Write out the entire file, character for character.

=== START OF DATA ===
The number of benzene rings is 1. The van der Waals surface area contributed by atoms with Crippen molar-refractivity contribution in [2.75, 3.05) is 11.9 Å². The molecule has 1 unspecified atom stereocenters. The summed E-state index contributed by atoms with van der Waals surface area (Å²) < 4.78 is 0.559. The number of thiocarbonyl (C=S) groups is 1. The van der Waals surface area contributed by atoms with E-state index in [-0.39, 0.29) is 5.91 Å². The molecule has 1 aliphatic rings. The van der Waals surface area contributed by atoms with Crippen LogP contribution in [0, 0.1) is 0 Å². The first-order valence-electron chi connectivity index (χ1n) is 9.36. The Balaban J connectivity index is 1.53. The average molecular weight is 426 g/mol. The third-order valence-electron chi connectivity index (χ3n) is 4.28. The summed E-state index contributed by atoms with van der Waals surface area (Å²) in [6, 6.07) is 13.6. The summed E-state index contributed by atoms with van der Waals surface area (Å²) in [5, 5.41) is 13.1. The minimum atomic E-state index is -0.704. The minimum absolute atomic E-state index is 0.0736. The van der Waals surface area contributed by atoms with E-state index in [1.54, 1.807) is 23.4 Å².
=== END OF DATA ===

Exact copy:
The number of benzene rings is 1. The van der Waals surface area contributed by atoms with Crippen molar-refractivity contribution in [2.75, 3.05) is 11.9 Å². The molecule has 1 unspecified atom stereocenters. The summed E-state index contributed by atoms with van der Waals surface area (Å²) < 4.78 is 0.559. The number of thiocarbonyl (C=S) groups is 1. The van der Waals surface area contributed by atoms with E-state index in [-0.39, 0.29) is 5.91 Å². The molecule has 1 aliphatic rings. The van der Waals surface area contributed by atoms with Crippen LogP contribution in [0, 0.1) is 0 Å². The first-order valence-electron chi connectivity index (χ1n) is 9.36. The Balaban J connectivity index is 1.53. The average molecular weight is 426 g/mol. The third-order valence-electron chi connectivity index (χ3n) is 4.28. The summed E-state index contributed by atoms with van der Waals surface area (Å²) in [6, 6.07) is 13.6. The summed E-state index contributed by atoms with van der Waals surface area (Å²) in [5, 5.41) is 13.1. The minimum atomic E-state index is -0.704. The minimum absolute atomic E-state index is 0.0736. The van der Waals surface area contributed by atoms with E-state index in [1.54, 1.807) is 23.4 Å².